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The House Twain and Tiffany Built
Thursday, October 17
Museum Members $5; Public $15. Buy tickets
To receive the member discount, members must log in after clicking through to the ticket purchase screen. Discounts will be applied during check-out. For information about Driehaus Museum memberships, please see the Join section on the website or call 312 482 8933, ext. 39.
The Hartford home of Mark Twain and his family was designed to be a showstopper, a visual representation of the celebrated author who lived within its picturesque Gothic frame. To create grand interiors on par with Twain’s mounting success, Louis C. Tiffany & Co., Associated Artists, was commissioned in 1881, the same year the firm redecorated the state rooms of President Chester Arthur’s White House. Tiffany and his partners—Candace Wheeler, Lockwood DeForest, and Samuel Coleman—adorned Twain’s home’s public spaces with rich motifs derived from exotic regions of the world such as Turkey, China, Morocco, India, and Japan.
During this final lecture of the 2013 Samuel M. Nickerson Lecture Series season, Patti Philippon of the Mark Twain House & Museum will take the audience on a visual tour of the splendor still to be found in the restored mansion, while exploring the meaning behind design choices made by the family as well as Louis C. Tiffany & Co. and other interior designers.
This lecture is part of the Driehaus Museum’s 2013 Samuel M. Nickerson Lecture Series, a program which serves to situate the Nickerson Mansion within the context of social artistic developments of the period and against the wider background of America’s Gilded Age.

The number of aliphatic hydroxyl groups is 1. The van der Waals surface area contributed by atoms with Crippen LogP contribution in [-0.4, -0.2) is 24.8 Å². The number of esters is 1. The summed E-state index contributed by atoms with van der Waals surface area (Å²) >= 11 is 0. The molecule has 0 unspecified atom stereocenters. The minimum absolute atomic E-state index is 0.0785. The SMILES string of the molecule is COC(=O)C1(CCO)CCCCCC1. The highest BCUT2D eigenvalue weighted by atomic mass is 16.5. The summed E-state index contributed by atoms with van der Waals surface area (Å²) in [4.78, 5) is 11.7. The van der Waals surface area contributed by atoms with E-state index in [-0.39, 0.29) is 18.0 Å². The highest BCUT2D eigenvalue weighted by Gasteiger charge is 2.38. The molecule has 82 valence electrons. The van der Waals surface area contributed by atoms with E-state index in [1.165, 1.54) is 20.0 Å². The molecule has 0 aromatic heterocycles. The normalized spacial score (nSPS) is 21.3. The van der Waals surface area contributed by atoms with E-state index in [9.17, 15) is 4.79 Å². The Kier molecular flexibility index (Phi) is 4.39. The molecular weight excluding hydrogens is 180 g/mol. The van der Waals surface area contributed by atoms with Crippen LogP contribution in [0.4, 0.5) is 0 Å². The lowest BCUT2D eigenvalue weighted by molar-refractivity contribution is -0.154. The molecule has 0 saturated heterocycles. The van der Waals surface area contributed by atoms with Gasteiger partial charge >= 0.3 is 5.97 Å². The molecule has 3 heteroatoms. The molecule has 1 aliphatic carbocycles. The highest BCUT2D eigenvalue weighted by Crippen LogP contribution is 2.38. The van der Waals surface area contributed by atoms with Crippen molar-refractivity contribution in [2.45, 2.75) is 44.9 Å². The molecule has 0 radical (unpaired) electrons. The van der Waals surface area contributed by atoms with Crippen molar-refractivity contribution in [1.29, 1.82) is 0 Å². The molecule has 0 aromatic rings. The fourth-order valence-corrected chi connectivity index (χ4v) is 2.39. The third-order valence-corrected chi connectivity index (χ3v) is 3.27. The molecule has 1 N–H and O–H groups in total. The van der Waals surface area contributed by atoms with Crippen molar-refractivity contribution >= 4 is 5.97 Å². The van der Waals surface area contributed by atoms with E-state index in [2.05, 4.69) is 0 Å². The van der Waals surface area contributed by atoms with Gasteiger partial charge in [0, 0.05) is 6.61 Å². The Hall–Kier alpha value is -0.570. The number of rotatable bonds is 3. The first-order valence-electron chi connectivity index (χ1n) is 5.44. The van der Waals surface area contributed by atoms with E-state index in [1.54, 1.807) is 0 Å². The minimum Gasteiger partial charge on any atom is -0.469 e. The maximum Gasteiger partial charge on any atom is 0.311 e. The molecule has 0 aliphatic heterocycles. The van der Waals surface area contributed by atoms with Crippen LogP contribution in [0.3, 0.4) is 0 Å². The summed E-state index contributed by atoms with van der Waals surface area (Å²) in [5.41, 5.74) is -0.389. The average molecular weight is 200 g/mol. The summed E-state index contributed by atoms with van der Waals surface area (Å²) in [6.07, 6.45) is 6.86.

Doors open at 5 p.m. for any attendees who would like to explore the Museum and its collections. The lecture begins at 6 p.m. As space is limited, advance reservations are highly recommended.
About the Speaker
Patti Philippon is the Beatrice Fox Auerbach Chief Curator of the Mark Twain House & Museum. Philippon is responsible for the care, ongoing restoration and interpretation of the historic Mark Twain House, a National Historic Landmark. She is also responsible for the development, presentation and interpretation of the museum’s collections of 19th and early 20th century fine and decorative art, rare books, photographs and archives.
Photo: The Mark Twain House Front Hall, courtesy of the Mark Twain House & Museum.
40 East Erie Street
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